Inter alia, hollow fiber separation membranes with an asymmetric structure which are obtained by partial carbonization of aromatic polyimide asymmetric hollow fiber membranes are highly advantageous in view of ease of fabrication and economy. That is, the aromatic polyimide asymmetric hollow fiber membranes as precursors are easy to fabricate, and the processing step involved is partial carbonization that can be accomplished by heating at a relatively low temperature for a short period of time. Besides, the hollow fiber separation membranes of this type exhibit extremely high separation performance and are easily designed to have relatively small diameters while retaining mechanical strength required for industrial modularization. It is easy with this type of hollow fiber separation membranes to provide separation membrane modules having high separation performance and a large effective membrane area, with which a halide gas can be separated and recovered with extremely high efficiency.

For these reasons a separation membrane module having a hollow fiber separation membrane obtained by partially carbonizing an aromatic polyimide asymmetric hollow fiber separation membrane is particularly suitable for use in the present invention.

Where the separation membrane module used in the present invention is composed of the hollow fiber membrane, the module generally has the following structure. A large number (e.g., several hundreds to several hundreds of thousands) of hollow fiber membranes are gathered into a bundle. The hollow fibers of the bundle are firmly fixed to each other at one or both end portions thereof with a curing resin (e.g., an epoxy resin), a thermoplastic resin (e.g., a polyamide resin), etc. to make a hollow fiber separation membrane element with both ends of the individual fibers open. One or more than one elements thus prepared are set in a container having at least a gas inlet, a permeate gas outlet, and a non-permeate gas outlet in such a manner that the space leading to the inside of the individual hollow fibers and the space leading to the outside of the hollow fibers are isolated from each other. The container is made of metallic materials such as stainless steel, plastics, and composite materials such as fiber-reinforced plastics.

The separation membrane modules used in the present invention are not particularly limited in shape and can have a commonly employed shape. The hollow fibers are bundled in a parallel configuration, a crossing configuration, a woven configuration or a helical configuration. The hollow fiber bundle may have a core tube in substantially the center thereof. The outer peripheral surface of the hollow fiber bundle may be wrapped in a film. The shape of the hollow fiber bundle includes cylinders, flat plates, and prisms. The hollow fiber bundle can be placed in the container as such or as bent into a U-shape or as wound into a helical shape. The separation membrane modules used in the present invention may be of bore feed mode or shell feed mode.

The apparatus of the present invention for separating and recovering a halide gas has at least two stage separation membrane modules. The first stage separation membrane module has its gas inlet connected to a mixed gas source containing a halide gas and its non-permeate gas outlet connected via a gas flow control valve to a gas recovery container. The second separation membrane module has its gas inlet connected to the permeate gas outlet of the first stage separation membrane module and its non-permeate outlet connected to the mixed gas source containing the halide gas.

In a preferred configuration of the halide gas separation and recovery apparatus of the present invention, the first stage separation membrane module has its non-permeate outlet connected to the gas recovery container via a gas concentration detector and the gas flow control valve. Still preferably, the gas concentration detector and the gas flow control valve are coupled by a controller so that the gas flow control valve is controlled based on a measured value of the gas concentration detector thereby to adjust the amount of the gas emitted from the non-permeate gas outlet of the first stage separation membrane module.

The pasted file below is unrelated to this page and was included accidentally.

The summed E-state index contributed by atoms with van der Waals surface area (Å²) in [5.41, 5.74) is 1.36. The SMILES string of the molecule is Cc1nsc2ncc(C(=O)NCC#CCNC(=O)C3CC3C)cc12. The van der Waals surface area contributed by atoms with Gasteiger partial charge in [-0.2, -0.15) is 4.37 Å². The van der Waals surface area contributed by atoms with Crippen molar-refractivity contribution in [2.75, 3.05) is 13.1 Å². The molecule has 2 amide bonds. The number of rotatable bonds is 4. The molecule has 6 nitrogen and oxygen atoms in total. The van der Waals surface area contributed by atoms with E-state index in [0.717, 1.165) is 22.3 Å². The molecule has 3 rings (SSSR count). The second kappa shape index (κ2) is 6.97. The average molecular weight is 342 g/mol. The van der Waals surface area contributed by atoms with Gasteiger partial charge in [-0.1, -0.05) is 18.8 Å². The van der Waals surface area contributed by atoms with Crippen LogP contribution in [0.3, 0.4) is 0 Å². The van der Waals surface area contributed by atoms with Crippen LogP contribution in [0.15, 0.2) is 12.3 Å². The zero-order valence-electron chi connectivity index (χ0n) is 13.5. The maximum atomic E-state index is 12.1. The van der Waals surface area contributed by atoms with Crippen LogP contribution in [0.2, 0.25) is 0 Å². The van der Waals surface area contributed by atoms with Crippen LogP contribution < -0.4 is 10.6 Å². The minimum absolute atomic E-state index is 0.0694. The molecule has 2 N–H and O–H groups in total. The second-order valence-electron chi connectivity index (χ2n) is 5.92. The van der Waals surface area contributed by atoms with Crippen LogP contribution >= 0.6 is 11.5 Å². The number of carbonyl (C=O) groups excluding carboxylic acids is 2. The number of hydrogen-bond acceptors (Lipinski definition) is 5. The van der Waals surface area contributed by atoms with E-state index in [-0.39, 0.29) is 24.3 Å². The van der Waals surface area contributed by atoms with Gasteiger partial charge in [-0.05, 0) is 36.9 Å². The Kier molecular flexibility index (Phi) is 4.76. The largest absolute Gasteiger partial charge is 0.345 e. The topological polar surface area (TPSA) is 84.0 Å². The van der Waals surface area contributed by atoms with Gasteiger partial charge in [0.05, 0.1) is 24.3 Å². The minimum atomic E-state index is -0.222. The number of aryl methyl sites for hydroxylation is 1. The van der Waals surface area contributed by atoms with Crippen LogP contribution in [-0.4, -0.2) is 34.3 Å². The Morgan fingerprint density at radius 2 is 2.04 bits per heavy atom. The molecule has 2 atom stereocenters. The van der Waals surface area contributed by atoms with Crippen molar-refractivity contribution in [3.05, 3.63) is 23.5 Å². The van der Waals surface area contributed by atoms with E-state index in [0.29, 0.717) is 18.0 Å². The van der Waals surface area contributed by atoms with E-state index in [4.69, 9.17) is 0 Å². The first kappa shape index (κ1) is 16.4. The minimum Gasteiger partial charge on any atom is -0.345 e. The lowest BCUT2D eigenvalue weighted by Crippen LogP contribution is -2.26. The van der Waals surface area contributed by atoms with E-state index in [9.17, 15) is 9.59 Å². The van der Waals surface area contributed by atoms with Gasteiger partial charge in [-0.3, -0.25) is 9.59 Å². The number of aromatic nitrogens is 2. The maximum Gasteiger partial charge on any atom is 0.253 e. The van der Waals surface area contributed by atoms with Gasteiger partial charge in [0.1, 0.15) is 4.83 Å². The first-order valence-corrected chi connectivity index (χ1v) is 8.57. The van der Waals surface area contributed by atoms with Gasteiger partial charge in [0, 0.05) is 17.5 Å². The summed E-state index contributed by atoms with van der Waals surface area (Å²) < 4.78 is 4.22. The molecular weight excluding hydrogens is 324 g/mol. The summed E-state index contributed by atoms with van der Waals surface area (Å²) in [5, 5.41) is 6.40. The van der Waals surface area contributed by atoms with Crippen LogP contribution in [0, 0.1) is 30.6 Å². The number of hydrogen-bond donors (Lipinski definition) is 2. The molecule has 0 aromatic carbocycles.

An illustrative embodiment of the apparatus according to the present invention is shown in FIG. 1. FIG. 1 illustrates the configuration of the apparatus according to the present invention. The present invention will be described in greater detail by referring to FIG. 1. In FIG. 1, numeral 11 indicates a mixed gas source containing a halide gas. The mixed gas source may be either a piece of such equipment as gas-insulated electric equipment, e.g., a gas-insulated switchgear, a gas circuit breaker or a gas-insulated transformer, or semiconductor fabrication equipment or a storage tank in which a halide gas-containing mixed gas emitted from such equipment is stored. The halide gas-containing mixed gas of the mixed gas source 11 is introduced through a conduit pipe into an apparatus 10 of the present invention. The part surrounded by the dotted line in FIG. 1 is the apparatus of the present invention. If needed, the mixed gas from the mixed gas source 11 may be led into the apparatus by means of a vacuum pump or a blower while not shown. The introduced mixed gas is pressurized in a compressor 12. Numerals 13 and 14 indicate a buffer tank and a pressure control valve, respectively, through which the mixed gas with a constant controlled pressure is fed to the gas inlet of a first stage separation membrane module 15. While the mixed gas flows in the first stage separation membrane module, the diluting gas in the mixed gas (e.g., N2 gas) is selectively allowed to pass through the gas separation membrane. On the other hand, having a lower rate of permeation than the diluting gas, the halide gas (e.g., SF6 gas) in the mixed gas is concentrated and recovered through the non-permeate gas outlet, while partly allowed to pass through the gas separation membrane. The non-permeate gas outlet connects via a gas concentration detector 17 and a gas flow control valve 16 to a gas recovery container 18. The gas concentration detector 17 measures the concentration of the halide gas concentrated and discharged from the non-permeate gas outlet, and the gas flow control valve 16 controls the amount of the gas discharged from the non-permeate gas outlet. When the opening of the gas flow control valve 16 is narrowed to reduce the gas flow from the non-permeate gas outlet, the amount of the permeate gas (i.e., the diluting gas plus a relatively small amount of the halide gas) which permeates through the gas separation membrane increases. This results in an increase in concentration of the halide gas recovered from the non-permeate gas outlet. Conversely, when the gas flow control valve 16 is opened to increase the gas flow from the non-permeate gas outlet, the amount of the diluting gas which passes through the gas separation membrane decreases, and the amount of the diluting gas remaining in the non-permeate gas increases relatively. It follows that the concentration of the halide gas collected from the non-permeate gas outlet decreases.